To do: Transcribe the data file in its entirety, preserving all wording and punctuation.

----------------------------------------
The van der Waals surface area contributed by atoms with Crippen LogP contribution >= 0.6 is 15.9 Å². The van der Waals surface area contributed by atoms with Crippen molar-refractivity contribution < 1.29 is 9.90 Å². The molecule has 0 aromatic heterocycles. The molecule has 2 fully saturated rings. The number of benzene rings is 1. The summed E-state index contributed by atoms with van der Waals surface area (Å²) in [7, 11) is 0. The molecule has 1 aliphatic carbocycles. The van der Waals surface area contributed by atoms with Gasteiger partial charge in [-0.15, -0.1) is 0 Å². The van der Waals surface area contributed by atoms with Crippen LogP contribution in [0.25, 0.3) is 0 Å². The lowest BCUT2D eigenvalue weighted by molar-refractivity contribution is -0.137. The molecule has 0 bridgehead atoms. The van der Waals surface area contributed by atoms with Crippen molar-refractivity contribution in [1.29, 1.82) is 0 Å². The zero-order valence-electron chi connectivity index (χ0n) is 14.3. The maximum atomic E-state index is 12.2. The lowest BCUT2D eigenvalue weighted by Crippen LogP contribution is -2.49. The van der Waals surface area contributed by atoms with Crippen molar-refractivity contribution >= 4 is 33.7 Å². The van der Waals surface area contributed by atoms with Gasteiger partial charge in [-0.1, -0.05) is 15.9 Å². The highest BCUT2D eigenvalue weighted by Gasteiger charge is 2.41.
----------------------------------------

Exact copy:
The van der Waals surface area contributed by atoms with Crippen LogP contribution >= 0.6 is 15.9 Å². The van der Waals surface area contributed by atoms with Crippen molar-refractivity contribution < 1.29 is 9.90 Å². The molecule has 0 aromatic heterocycles. The molecule has 2 fully saturated rings. The number of benzene rings is 1. The summed E-state index contributed by atoms with van der Waals surface area (Å²) in [7, 11) is 0. The molecule has 1 aliphatic carbocycles. The van der Waals surface area contributed by atoms with Gasteiger partial charge in [-0.15, -0.1) is 0 Å². The van der Waals surface area contributed by atoms with Crippen LogP contribution in [0.25, 0.3) is 0 Å². The lowest BCUT2D eigenvalue weighted by molar-refractivity contribution is -0.137. The molecule has 0 bridgehead atoms. The van der Waals surface area contributed by atoms with Crippen molar-refractivity contribution in [1.29, 1.82) is 0 Å². The zero-order valence-electron chi connectivity index (χ0n) is 14.3. The maximum atomic E-state index is 12.2. The lowest BCUT2D eigenvalue weighted by Crippen LogP contribution is -2.49. The van der Waals surface area contributed by atoms with Crippen molar-refractivity contribution >= 4 is 33.7 Å². The van der Waals surface area contributed by atoms with Gasteiger partial charge in [-0.1, -0.05) is 15.9 Å². The highest BCUT2D eigenvalue weighted by Gasteiger charge is 2.41.